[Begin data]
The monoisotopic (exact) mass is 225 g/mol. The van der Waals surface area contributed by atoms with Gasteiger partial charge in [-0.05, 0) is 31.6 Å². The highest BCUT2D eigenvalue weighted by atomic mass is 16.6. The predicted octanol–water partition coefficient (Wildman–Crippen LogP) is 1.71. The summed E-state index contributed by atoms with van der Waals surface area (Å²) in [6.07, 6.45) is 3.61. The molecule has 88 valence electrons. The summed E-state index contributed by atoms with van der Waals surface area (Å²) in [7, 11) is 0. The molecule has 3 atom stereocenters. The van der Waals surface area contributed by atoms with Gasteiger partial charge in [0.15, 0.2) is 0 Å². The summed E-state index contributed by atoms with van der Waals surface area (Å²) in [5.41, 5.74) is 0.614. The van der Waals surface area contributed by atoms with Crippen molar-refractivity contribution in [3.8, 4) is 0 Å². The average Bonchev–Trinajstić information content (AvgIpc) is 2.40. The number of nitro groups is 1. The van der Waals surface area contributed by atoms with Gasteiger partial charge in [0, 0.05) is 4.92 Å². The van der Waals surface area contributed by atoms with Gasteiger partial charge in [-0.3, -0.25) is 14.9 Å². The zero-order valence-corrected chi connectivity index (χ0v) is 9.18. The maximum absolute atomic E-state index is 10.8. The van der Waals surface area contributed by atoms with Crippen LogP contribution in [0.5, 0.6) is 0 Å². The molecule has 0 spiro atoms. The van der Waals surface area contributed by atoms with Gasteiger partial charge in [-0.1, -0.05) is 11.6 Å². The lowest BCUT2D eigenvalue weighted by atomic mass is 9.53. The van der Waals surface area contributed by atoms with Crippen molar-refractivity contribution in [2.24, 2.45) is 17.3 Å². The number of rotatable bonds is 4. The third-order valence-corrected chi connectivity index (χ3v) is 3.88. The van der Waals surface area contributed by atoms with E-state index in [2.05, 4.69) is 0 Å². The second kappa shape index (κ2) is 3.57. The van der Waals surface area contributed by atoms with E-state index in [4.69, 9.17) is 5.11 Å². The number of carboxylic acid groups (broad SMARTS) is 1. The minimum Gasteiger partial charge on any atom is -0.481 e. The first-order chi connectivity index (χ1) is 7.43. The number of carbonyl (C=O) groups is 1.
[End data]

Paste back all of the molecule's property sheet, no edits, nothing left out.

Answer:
The monoisotopic (exact) mass is 225 g/mol. The van der Waals surface area contributed by atoms with Gasteiger partial charge in [-0.05, 0) is 31.6 Å². The highest BCUT2D eigenvalue weighted by atomic mass is 16.6. The predicted octanol–water partition coefficient (Wildman–Crippen LogP) is 1.71. The summed E-state index contributed by atoms with van der Waals surface area (Å²) in [6.07, 6.45) is 3.61. The molecule has 88 valence electrons. The summed E-state index contributed by atoms with van der Waals surface area (Å²) in [7, 11) is 0. The molecule has 3 atom stereocenters. The van der Waals surface area contributed by atoms with Gasteiger partial charge in [0.15, 0.2) is 0 Å². The summed E-state index contributed by atoms with van der Waals surface area (Å²) in [5.41, 5.74) is 0.614. The van der Waals surface area contributed by atoms with Crippen molar-refractivity contribution in [3.8, 4) is 0 Å². The average Bonchev–Trinajstić information content (AvgIpc) is 2.40. The number of nitro groups is 1. The van der Waals surface area contributed by atoms with Gasteiger partial charge in [0, 0.05) is 4.92 Å². The van der Waals surface area contributed by atoms with Gasteiger partial charge in [-0.3, -0.25) is 14.9 Å². The zero-order valence-corrected chi connectivity index (χ0v) is 9.18. The maximum absolute atomic E-state index is 10.8. The van der Waals surface area contributed by atoms with Crippen LogP contribution in [0.5, 0.6) is 0 Å². The molecule has 0 spiro atoms. The van der Waals surface area contributed by atoms with Gasteiger partial charge in [-0.1, -0.05) is 11.6 Å². The lowest BCUT2D eigenvalue weighted by atomic mass is 9.53. The van der Waals surface area contributed by atoms with Crippen molar-refractivity contribution in [2.24, 2.45) is 17.3 Å². The number of rotatable bonds is 4. The third-order valence-corrected chi connectivity index (χ3v) is 3.88. The van der Waals surface area contributed by atoms with E-state index in [2.05, 4.69) is 0 Å². The second kappa shape index (κ2) is 3.57. The van der Waals surface area contributed by atoms with E-state index in [4.69, 9.17) is 5.11 Å². The number of carboxylic acid groups (broad SMARTS) is 1. The minimum Gasteiger partial charge on any atom is -0.481 e. The first-order chi connectivity index (χ1) is 7.43. The number of carbonyl (C=O) groups is 1.